I got two images showing exaktly the same content: 2D-gaussian-shaped spots. I call these two 16-bit png-files "left.png" and "right.png". But as they are obtained thru an slightly different optical setup, the corresponding spots (physically the same) appear at slightly different positions. Meaning the right is slightly stretched, distorted, or so, in a non-linear way. Therefore I would like to get the transformation from left to right.

So for every pixel on the left side with its x- and y-coordinate I want a function giving me the components of the displacement-vector that points to the corresponding pixel on the right side.

In a former approach I tried to get the positions of the corresponding spots to obtain the relative distances deltaX and deltaY. These distances then I fitted to the taylor-expansion up to second order of T(x,y) giving me the x- and y-component of the displacement vector for every pixel (x,y) on the left, pointing to corresponding pixel (x',y') on the right.

To get a more general result I would like to use normalized cross-correlation. For this I multiply every pixelvalue from left with a corresponding pixelvalue from right and sum over these products. The transformation I am looking for should connect the pixels that will maximize the sum. So when the sum is maximzied, I know that I multiplied the corresponding pixels.

I really tried a lot with this, but didn't manage. My question is if somebody of you has an idea or has ever done something similar.

```
import numpy as np
import Image
left = np.array(Image.open('left.png'))
right = np.array(Image.open('right.png'))
# for normalization (http://en.wikipedia.org/wiki/Cross-correlation#Normalized_cross-correlation)
left = (left - left.mean()) / left.std()
right = (right - right.mean()) / right.std()
```

Please let me know if I can make this question more clear. I still have to check out how to post questions using latex.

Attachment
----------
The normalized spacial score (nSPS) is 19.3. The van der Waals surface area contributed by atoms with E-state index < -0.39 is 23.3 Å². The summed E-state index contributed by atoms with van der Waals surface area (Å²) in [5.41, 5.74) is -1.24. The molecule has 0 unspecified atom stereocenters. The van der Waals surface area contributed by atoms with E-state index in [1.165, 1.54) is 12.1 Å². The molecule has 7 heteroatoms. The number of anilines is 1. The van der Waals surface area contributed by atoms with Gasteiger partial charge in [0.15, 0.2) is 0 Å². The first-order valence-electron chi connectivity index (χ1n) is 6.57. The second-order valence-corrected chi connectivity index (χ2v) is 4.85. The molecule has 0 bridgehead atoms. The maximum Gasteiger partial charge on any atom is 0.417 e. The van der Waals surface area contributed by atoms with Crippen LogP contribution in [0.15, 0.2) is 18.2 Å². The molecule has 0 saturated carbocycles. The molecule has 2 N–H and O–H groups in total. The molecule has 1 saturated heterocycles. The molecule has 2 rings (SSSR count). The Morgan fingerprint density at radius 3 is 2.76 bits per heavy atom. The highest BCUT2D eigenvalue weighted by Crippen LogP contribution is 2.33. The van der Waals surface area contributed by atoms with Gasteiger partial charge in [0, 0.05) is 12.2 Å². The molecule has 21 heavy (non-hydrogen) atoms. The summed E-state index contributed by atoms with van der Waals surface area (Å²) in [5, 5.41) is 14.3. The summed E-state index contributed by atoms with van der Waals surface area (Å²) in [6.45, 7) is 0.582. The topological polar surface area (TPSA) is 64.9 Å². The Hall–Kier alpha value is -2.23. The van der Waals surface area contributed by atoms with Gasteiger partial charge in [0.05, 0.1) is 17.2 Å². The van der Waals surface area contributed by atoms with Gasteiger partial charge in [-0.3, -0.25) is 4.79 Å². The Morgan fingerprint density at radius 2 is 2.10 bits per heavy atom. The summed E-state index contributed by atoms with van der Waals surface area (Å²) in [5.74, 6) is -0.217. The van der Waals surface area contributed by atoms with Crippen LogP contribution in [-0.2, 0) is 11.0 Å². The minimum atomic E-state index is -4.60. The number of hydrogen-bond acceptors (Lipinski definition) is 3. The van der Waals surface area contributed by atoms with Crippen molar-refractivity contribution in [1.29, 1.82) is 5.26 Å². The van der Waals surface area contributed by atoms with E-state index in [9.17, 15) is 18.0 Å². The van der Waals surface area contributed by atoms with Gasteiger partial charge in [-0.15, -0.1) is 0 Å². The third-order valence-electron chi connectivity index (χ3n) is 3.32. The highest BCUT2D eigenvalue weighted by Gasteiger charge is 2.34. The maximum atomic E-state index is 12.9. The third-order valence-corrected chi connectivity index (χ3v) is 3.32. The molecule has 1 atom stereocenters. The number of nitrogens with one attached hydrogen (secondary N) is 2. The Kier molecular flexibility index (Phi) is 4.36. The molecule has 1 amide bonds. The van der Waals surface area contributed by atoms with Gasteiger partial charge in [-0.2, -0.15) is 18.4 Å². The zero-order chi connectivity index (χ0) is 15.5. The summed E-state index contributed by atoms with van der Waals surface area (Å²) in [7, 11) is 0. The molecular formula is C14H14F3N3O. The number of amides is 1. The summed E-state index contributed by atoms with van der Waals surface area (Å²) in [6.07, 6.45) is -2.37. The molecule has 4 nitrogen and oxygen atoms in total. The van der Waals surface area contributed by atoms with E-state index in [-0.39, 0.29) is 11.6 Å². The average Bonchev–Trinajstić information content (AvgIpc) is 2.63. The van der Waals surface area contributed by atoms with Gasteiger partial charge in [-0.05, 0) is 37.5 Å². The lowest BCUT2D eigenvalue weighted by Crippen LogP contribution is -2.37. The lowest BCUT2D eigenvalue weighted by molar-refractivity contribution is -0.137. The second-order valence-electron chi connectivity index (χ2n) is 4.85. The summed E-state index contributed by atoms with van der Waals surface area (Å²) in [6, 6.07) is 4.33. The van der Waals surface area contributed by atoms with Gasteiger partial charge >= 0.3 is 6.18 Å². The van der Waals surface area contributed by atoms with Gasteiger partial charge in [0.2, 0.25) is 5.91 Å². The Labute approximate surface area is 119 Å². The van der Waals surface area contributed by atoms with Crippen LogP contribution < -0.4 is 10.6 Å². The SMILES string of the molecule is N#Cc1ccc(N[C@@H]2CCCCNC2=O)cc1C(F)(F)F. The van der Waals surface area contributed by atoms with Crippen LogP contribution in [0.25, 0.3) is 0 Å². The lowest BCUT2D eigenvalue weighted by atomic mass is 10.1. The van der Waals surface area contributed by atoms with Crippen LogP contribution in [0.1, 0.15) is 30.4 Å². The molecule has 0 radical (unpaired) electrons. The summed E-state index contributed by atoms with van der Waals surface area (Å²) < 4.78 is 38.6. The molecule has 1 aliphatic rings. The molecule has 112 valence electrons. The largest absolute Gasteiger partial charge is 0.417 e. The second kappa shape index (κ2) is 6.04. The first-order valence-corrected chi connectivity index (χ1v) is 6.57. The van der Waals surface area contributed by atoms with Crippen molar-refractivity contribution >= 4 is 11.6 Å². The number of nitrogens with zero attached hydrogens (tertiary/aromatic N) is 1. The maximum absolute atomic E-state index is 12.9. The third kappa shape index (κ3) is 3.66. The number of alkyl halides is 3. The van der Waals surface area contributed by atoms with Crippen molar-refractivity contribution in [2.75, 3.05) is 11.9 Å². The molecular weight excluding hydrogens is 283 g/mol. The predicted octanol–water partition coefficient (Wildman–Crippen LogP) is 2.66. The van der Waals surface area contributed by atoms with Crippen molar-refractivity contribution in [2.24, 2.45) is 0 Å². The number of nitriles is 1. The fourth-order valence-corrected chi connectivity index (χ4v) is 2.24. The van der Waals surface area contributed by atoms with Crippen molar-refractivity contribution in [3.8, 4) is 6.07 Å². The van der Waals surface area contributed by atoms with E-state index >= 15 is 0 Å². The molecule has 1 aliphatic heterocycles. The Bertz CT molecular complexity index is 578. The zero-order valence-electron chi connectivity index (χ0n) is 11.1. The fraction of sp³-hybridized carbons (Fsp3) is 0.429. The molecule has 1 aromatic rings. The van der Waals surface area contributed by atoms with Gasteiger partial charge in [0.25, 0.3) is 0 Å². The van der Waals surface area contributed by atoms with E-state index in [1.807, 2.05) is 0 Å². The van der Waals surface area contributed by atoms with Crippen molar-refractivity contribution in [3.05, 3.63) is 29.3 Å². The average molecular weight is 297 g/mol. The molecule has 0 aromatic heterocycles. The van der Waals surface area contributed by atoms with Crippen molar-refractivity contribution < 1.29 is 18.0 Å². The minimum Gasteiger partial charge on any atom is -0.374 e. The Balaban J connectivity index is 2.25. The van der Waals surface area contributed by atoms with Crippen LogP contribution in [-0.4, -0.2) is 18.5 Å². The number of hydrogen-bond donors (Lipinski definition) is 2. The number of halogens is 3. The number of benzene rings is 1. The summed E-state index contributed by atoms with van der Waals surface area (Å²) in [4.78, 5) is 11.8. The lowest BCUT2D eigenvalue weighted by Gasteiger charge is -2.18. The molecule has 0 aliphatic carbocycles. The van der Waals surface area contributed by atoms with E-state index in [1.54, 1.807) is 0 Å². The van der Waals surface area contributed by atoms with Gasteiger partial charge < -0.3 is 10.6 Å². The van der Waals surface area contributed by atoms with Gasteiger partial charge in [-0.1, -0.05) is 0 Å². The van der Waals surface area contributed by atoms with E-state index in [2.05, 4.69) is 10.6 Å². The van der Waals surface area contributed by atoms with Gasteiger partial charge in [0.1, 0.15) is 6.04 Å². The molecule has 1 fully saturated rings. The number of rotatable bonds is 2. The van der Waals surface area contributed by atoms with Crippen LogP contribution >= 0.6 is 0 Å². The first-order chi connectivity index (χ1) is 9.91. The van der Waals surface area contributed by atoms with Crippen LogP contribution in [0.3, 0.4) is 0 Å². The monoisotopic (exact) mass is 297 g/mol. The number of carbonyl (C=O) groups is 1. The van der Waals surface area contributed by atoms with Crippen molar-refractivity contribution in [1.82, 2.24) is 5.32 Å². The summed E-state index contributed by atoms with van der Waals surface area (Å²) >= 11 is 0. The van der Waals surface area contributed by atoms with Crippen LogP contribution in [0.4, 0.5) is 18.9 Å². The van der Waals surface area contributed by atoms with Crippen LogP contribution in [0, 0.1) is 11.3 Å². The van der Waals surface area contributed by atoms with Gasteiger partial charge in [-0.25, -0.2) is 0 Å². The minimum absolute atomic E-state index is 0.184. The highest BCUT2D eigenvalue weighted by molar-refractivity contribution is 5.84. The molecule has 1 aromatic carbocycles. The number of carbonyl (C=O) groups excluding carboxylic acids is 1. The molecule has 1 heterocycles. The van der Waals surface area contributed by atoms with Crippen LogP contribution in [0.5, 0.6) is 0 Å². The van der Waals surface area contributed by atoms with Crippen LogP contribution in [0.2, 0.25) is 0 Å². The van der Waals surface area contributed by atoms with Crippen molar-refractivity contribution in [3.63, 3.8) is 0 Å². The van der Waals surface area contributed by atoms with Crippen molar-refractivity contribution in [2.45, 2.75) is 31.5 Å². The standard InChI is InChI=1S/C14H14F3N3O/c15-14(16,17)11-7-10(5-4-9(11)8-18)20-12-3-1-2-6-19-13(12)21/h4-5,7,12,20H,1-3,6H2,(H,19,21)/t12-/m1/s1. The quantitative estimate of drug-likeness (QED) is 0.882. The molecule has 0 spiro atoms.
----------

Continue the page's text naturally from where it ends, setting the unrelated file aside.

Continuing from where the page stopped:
Thank you very much for input.

[left.png] http://i.stack.imgur.com/oSTER.png [right.png] http://i.stack.imgur.com/Njahj.png

I'm afraid, in most cases 16-bit images appear just black (at least on systems I use) :( but of course there is data in there.

# UPDATE 1

I try to clearify my question. I am looking for a vector-field with displacement-vectors that **point from every pixel in left.png to the corresponding pixel in right.png**. My problem is, that I am not sure about the constraints I have.

```
$ \vec{r} + \vec{d}(\vec{r}) = \vec{r}\prime $
```

where vector r (components x and y) points to a pixel in left.png and vector r-prime (components x-prime and y-prime) points to the corresponding pixel in right.png. for every r there is a displacement-vector.

What I did earlier was, that I found manually components of vector-field d and fitted them to a polynom second degree:

```
$ \left(\begin{array}{c}x \\ y\end{array}\right) + \left(\begin{array}{c}\Delta x(x,y) \\ \Delta y(x,y)\end{array}\right)=\left(\begin{array}{c}x\prime \\ y\prime \end{array}\right) $
```

So I fitted:

```
$ \Delta x(x,y) = K_0 + K_1\cdot x + K_2 \cdot y + K_3 \cdot x^2 + K_4 \cdot xy + K_5 \cdot y^2 $
```

and

```
$ \Delta y(x,y) = K_6 + K_7\cdot x + K_8 \cdot y + K_9 \cdot x^2 + K_{10} \cdot xy + K_{11} \cdot y^2 $
```

Does this make sense to you? Is it possible to get all the delta-x(x,y) and delta-y(x,y) with cross-correlation? The cross-correlation should be maximized if the corresponding pixels are linked together thru the displacement-vectors, right?

# UPDATE 2

So the algorithm I was thinking of is as follows:

- Deform right.png
- Get the value of cross-correlation
- Deform right.png further
- Get the value of cross-correlation and compare to value before
- If it's greater, good deformation, if not, redo deformation and do something else
- After maximzied the cross-correlation value, know what deformation there is :)

About deformation: could one do first a shift along x- and y-direction to maximize cross-correlation, then in a second step stretch or compress x- and y-dependant and in a third step deform quadratic x- and y-dependent and repeat this procedure iterativ?? I really have a problem to do this with integer-coordinates. Do you think I would have to interpolate the picture to obtain a continuous distribution?? I have to think about this again :( Thanks to everybody for taking part :)